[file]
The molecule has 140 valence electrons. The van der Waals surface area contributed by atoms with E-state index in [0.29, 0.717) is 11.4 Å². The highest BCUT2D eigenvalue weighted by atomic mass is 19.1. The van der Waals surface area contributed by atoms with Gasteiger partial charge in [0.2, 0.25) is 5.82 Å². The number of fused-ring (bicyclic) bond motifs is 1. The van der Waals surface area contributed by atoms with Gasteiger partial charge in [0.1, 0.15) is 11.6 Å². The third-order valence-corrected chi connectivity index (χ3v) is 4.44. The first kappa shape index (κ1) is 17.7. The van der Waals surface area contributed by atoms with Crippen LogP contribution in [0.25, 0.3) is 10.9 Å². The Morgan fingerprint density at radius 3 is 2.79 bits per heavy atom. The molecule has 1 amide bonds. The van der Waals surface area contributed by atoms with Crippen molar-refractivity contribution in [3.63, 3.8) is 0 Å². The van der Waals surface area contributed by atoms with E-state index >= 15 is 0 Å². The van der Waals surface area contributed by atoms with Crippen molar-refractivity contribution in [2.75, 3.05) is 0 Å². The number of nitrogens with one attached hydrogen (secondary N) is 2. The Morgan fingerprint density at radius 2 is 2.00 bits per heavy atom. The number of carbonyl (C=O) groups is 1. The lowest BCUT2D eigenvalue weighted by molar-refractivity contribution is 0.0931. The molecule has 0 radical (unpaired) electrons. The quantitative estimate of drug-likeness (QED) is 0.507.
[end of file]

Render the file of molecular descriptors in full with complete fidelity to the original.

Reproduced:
The molecule has 140 valence electrons. The van der Waals surface area contributed by atoms with E-state index in [0.29, 0.717) is 11.4 Å². The highest BCUT2D eigenvalue weighted by atomic mass is 19.1. The van der Waals surface area contributed by atoms with Gasteiger partial charge in [0.2, 0.25) is 5.82 Å². The number of fused-ring (bicyclic) bond motifs is 1. The van der Waals surface area contributed by atoms with Gasteiger partial charge in [0.1, 0.15) is 11.6 Å². The third-order valence-corrected chi connectivity index (χ3v) is 4.44. The first kappa shape index (κ1) is 17.7. The van der Waals surface area contributed by atoms with Crippen LogP contribution in [0.25, 0.3) is 10.9 Å². The Morgan fingerprint density at radius 3 is 2.79 bits per heavy atom. The molecule has 1 amide bonds. The van der Waals surface area contributed by atoms with Crippen molar-refractivity contribution in [3.63, 3.8) is 0 Å². The van der Waals surface area contributed by atoms with E-state index >= 15 is 0 Å². The van der Waals surface area contributed by atoms with Crippen molar-refractivity contribution in [2.75, 3.05) is 0 Å². The number of nitrogens with one attached hydrogen (secondary N) is 2. The Morgan fingerprint density at radius 2 is 2.00 bits per heavy atom. The number of carbonyl (C=O) groups is 1. The lowest BCUT2D eigenvalue weighted by molar-refractivity contribution is 0.0931. The molecule has 0 radical (unpaired) electrons. The quantitative estimate of drug-likeness (QED) is 0.507.